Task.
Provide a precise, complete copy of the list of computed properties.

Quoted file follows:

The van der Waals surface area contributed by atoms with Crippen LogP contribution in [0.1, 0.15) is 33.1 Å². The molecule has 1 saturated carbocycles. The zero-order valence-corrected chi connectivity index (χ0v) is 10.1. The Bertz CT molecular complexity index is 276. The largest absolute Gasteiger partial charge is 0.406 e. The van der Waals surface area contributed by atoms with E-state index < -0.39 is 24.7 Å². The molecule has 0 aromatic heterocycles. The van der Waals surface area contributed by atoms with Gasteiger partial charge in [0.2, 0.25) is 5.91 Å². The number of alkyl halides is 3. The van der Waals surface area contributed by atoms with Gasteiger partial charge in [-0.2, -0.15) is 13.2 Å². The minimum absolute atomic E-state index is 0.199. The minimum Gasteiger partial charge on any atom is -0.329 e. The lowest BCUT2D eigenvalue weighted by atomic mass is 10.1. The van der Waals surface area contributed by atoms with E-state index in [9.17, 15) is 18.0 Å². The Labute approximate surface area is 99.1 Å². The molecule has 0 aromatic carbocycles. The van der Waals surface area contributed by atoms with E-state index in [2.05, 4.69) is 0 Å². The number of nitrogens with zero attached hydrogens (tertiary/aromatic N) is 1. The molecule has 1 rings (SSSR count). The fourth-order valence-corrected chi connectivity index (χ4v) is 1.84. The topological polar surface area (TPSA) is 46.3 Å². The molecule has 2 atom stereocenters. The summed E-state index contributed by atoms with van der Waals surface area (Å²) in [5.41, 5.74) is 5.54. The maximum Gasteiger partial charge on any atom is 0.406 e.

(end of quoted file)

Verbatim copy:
The van der Waals surface area contributed by atoms with Crippen LogP contribution in [0.1, 0.15) is 33.1 Å². The molecule has 1 saturated carbocycles. The zero-order valence-corrected chi connectivity index (χ0v) is 10.1. The Bertz CT molecular complexity index is 276. The largest absolute Gasteiger partial charge is 0.406 e. The van der Waals surface area contributed by atoms with E-state index < -0.39 is 24.7 Å². The molecule has 0 aromatic heterocycles. The van der Waals surface area contributed by atoms with Gasteiger partial charge in [0.2, 0.25) is 5.91 Å². The number of alkyl halides is 3. The van der Waals surface area contributed by atoms with Gasteiger partial charge in [-0.2, -0.15) is 13.2 Å². The minimum absolute atomic E-state index is 0.199. The minimum Gasteiger partial charge on any atom is -0.329 e. The lowest BCUT2D eigenvalue weighted by atomic mass is 10.1. The van der Waals surface area contributed by atoms with E-state index in [9.17, 15) is 18.0 Å². The Labute approximate surface area is 99.1 Å². The molecule has 0 aromatic carbocycles. The van der Waals surface area contributed by atoms with E-state index in [2.05, 4.69) is 0 Å². The number of nitrogens with zero attached hydrogens (tertiary/aromatic N) is 1. The molecule has 1 rings (SSSR count). The fourth-order valence-corrected chi connectivity index (χ4v) is 1.84. The topological polar surface area (TPSA) is 46.3 Å². The molecule has 2 atom stereocenters. The summed E-state index contributed by atoms with van der Waals surface area (Å²) in [5.41, 5.74) is 5.54. The maximum Gasteiger partial charge on any atom is 0.406 e.